In 1663, while English author John Bunyan was in his third year of a cruel imprisonment for preaching illegally, he wrote a short devotional book, The Spirit of Prayer.
In 2012, writer, farmwife and homeschooling mom Ann Voskamp saw publication of her One Thousand Gifts Devotional (Zondervan).
While these two approached their manuscripts in ways as different as their times, they shared much. Both focused on what God was doing in their lives, speaking not as ecclesiastical authorities, but simply sharing what was in their hearts and minds. It was up to the readers to decide what was applicable and take those parts away for their own Christian walk.
This is devotional writing—a glimpse into another person’s faith journey and the opportunity to perhaps gain some nuggets of wisdom and teachings of truth.
Contemporary writers and publishers have shaped the devotional as a quick read that includes a Scripture as the text, a short story to illuminate that text and perhaps a challenge for the day. These can usually be read in under 10 minutes.
Devotionals can be separated into some common categories. These include:
• The Full-Year Read. Most of us would be hard pressed to write a month’s worth of engaging short stories about how God is working in our lives. Yet Joni Eareckson Tada engages her readers page after page in Pearls of Great Price (Zondervan). Whether her story is about a Bible verse, a woman in need, her relationship with her husband, a trip to New York or the challenges she has faced, Joni brings insights and wisdom.
• A Study Devotional. In very different ways, exceptional Bible teachers illuminate the Scriptures with their studies, lives and stories they’ve been told.
Good examples are Beth Moore in her Jesus: 90 Days with the One and Only (B&H Books) and Henry T. Blackaby and Richard Blackaby with Experiencing God Day-by-Day (B&H Books). Both offer readers space within the book for written responses to the text, helpful for those who like to keep track of insights, promptings and thoughts.
• Best-Seller Editions. Christian writer Sarah Young has had immense success in the last few years with her book, Jesus Calling (Thomas Nelson). One follow-up to that is Jesus Today, a series of short entries that grew out of Young’s prayer life. Written in first person as Jesus, millions have been encouraged by Young’s writing.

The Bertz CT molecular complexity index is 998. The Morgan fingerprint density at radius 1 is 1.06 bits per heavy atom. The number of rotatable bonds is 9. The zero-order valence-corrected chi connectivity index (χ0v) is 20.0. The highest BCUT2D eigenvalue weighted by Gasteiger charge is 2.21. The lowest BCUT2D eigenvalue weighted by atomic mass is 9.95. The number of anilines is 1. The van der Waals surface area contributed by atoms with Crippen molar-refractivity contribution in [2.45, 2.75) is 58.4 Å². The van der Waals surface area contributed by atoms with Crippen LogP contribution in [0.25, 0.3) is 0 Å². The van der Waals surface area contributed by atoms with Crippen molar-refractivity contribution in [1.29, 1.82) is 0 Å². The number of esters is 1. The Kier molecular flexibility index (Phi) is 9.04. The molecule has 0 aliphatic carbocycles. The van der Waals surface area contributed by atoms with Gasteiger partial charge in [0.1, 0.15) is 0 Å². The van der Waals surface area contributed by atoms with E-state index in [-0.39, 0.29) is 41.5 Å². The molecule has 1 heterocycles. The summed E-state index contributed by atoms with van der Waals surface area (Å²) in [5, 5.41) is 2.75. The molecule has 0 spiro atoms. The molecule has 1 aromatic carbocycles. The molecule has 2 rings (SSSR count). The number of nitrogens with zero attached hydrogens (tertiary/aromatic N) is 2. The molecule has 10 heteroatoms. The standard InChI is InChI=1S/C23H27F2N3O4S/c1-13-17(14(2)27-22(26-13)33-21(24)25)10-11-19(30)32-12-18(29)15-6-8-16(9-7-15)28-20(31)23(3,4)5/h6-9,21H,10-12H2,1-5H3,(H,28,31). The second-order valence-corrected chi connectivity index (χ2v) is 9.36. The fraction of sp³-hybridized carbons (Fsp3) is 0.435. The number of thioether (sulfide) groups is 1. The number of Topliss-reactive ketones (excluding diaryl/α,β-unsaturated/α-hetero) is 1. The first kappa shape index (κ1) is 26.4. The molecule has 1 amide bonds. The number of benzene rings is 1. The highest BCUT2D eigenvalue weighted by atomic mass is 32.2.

• Personal Experience Books. Since 2005, Rob and Susan Cottrell have been sending out “HopeMinute” emails as a ministry to families dealing with life-threatening illnesses. The emails have been gathered into a devotional—HopeMinute: One Minute That Will Change Your Day (Summerside).
• Robert Wolgemuth teaches university-level Bible literature and has written 20 books. Bobbie Wolgemuth, his wife, has written several books about family. Together, they have produced the Couples of the Bible: A One-Year Devotional Study of Couples in Scripture (Zondervan). They look at the lives of Jacob and Rachel, David and Michal, Joseph and Mary, Christ and His Bride and many others.
A Few Classics
Each New Day (Revell). Corrie ten Boom reflects on life as a World War II concentration-camp survivor and writer of The Hiding Place.
Mornings with Tozer (WingSpread). Christian and Missionary Alliance pastor A.W. Tozer was a simple man with a profound faith.
My Utmost for His Highest (Barbour Books). This classic was first published in 1935, 18 years after the death of the writer, Oswald Chambers.
Streams in the Desert (Zondervan). Writing as L.B., Lettie Burd Cowman assembled the text from writings by Saint Augustine, Charles Spurgeon, John Wesley and many others.
Writers and editors Cindy Sproles and Eddie Jones coproduce a website offering daily devotions from a long list of writers. Cindy’s latest book of devotions is New Sheets (Lighthouse Publishing of the Carolinas). Cindy spoke about the work from her home.
“When I first started writing devotionals, I wrote one every day for five years just for myself. That was how I learned how to do this. Of course, it forced me to study and pray a lot, as well.
“Within the website’s first month, we went from about 200 people looking at the site to about 1,000. That was definitely God giving the go-ahead to it.
“Sometimes I’ll just hear somebody say something and I kind of catch it, and I think, ‘Well, there’s a devotion in that.’
“A devotion has to have a story that people relate to. A Scripture that fits with it. A life application. And a devotion is not a devotion unless the reader takes away something they can apply to their own life.
“Through doing this work, God has become not just my Father, but my best friend. He’s now part of my daily routine.”
Visit christiandevotions.us for more daily devotions.